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Shake-up at Renault: French Socialists stress profits

Burdened with huge losses, the French auto giant Renault accepted the resignation Tuesday of its chief driver, Bernard Hanon. In America, replacement of the head of an auto company makes a good personality story. In France, it marks national economic policy.

State-owned since the end of World War II, Renault long had a reputation for solid engineering, consistent profits, and model labor relations. When Socialists came to power in 1981 and launched a wide nationalization program, they pointed to Renault as proof that public ownership works.

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But times have changed. Led by the recent sale of British Telecom, European governments are embarking on taking state industries private. While the governing French Socialists oppose such denationalizations, they now express fidelity first to competition. By replacing Mr. Hanon, observers say, the government wants to show that even Renault will place profits over social concerns.

This accent on profits squeezed Hanon. The government placed him at the head of Renault in 1981 with an order to use the company to cut unemployment. As late as 1982, Hanon was forced to hire 3,500 workers despite growing losses. During the past two years, the balance sheet deteriorated further. The company fell from Europe's largest-selling automaker to No. 6, and last year losses reached more than $1 billion. But the government was reluctant to let Hanon lay off any of the 98,000 workers because of threats from Communist-affiliated Conf'ed'eration G'en'erale du Travail (CGT).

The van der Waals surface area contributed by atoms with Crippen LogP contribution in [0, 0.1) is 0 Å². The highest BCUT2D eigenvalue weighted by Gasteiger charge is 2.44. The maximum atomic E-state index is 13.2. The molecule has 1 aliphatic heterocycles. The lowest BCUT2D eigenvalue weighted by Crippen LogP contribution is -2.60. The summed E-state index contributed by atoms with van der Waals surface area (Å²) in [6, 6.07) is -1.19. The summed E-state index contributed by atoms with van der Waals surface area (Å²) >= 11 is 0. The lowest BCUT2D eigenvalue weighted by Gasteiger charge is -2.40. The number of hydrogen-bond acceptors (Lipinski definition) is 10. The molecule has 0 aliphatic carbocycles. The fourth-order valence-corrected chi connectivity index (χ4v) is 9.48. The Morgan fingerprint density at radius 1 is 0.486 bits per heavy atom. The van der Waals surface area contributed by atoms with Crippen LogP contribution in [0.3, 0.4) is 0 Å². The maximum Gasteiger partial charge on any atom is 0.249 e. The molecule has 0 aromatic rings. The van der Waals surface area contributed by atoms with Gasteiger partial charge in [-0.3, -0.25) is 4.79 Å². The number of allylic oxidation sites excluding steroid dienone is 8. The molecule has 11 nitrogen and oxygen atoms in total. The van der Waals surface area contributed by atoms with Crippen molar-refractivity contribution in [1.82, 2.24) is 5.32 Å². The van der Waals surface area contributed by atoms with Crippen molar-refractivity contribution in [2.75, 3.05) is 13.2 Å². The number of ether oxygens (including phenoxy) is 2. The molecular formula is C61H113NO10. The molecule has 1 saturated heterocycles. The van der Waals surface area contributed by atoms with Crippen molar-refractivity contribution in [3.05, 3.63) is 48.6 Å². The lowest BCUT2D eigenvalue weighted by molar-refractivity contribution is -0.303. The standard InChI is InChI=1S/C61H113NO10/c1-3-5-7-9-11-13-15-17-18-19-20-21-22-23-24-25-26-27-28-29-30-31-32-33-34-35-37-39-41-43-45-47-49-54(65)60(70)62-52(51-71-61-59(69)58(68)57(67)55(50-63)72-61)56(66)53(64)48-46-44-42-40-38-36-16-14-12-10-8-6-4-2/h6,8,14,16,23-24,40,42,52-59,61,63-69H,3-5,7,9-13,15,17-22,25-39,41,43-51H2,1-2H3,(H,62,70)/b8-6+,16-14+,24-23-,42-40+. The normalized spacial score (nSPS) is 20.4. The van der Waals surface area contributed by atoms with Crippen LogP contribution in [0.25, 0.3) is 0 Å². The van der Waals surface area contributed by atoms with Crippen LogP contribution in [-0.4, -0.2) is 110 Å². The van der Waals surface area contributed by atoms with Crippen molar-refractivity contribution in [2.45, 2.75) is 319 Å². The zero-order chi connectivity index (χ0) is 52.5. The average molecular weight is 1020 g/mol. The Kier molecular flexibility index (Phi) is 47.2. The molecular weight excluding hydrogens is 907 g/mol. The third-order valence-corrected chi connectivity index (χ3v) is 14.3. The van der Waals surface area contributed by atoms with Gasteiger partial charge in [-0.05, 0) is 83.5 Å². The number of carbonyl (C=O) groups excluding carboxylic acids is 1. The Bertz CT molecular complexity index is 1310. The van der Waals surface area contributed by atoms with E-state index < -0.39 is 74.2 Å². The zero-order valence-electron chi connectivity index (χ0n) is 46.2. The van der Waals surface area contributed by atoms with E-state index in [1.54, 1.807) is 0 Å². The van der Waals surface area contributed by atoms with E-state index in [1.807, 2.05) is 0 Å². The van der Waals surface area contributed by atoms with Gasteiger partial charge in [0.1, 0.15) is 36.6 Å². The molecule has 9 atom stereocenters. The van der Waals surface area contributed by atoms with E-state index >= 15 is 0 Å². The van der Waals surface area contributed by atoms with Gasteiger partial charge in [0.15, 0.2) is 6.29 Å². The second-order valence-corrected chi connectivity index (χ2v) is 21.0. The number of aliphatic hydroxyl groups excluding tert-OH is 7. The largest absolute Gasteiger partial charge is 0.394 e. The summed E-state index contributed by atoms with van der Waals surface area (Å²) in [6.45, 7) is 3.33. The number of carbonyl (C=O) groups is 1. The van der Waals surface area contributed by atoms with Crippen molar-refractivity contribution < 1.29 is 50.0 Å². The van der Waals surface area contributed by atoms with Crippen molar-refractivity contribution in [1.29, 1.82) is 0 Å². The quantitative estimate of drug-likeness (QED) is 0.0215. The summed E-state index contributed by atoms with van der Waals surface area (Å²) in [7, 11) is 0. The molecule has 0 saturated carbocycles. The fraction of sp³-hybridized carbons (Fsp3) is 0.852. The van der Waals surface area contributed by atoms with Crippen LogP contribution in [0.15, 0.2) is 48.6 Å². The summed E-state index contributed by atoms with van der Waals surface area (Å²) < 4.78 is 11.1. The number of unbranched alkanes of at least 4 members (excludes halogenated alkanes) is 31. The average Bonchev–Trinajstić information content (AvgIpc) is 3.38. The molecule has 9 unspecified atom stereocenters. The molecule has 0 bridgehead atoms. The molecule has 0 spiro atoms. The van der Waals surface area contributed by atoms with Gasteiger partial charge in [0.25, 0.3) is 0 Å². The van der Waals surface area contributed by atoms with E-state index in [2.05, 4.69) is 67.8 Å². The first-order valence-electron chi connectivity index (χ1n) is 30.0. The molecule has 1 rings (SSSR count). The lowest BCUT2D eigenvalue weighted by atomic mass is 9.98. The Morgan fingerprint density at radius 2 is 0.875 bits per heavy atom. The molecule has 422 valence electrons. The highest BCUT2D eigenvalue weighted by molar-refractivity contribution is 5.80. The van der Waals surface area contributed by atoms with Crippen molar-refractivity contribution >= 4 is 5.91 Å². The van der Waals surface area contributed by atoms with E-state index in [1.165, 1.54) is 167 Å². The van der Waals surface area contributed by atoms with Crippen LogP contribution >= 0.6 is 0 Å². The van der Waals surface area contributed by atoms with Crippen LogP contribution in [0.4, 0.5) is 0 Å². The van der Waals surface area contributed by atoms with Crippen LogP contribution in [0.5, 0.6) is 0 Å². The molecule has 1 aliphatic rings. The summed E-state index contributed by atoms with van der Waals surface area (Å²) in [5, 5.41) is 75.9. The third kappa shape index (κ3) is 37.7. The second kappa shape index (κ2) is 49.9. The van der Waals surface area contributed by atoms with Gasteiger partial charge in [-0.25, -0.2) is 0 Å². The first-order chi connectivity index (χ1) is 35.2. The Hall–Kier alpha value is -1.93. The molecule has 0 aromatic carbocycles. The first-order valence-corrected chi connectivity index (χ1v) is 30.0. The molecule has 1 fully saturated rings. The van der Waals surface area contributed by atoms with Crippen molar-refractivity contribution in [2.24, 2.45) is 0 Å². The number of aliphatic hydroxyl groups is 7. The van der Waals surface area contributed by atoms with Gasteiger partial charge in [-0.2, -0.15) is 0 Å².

Industry Minister Edith Cresson recently criticized Renault's management while praising Peugeot, the private French auto group. Despite a bitter battle with the unions, Peugeot succeeded last year in laying off some 12,000 workers, and officials say performance for '84 will prove much better than that in previous years.

Last week, President Franois Mitterrand announced during a televised broadcast that measures would be taken ``in the coming days to resolve the grave problems at Renault.'' The government's choice to replace Hanon was Georges Besse, head of Pechiney SA, the state-owned metals group. By cutting staff and closing plants, Mr. Besse turned Pechiney's 1982 loss of more about $333 million to an estimated profit last year of $55 million.

The one area of Renault working better than expected is its heavy investment in American Motors Corporation. Thanks to the Renault Alliance and Encore models, AMC is turning a comfortable profit. But Besse may find it hard to refocus Renault into better moneymaking areas. The CGT has mounted a campaign against further foreign investments while the group's home base is endangered.

The CGT also warns it will fight large-scale layoffs in France. With legislative elections in '86, the government may not want to risk war with the unions. But the government must blunt opposition charges that its nationalizations have ruined French industries. That means proving state-owned companies are just as competitive as private ones by taking quick action to cut Renault's losses.

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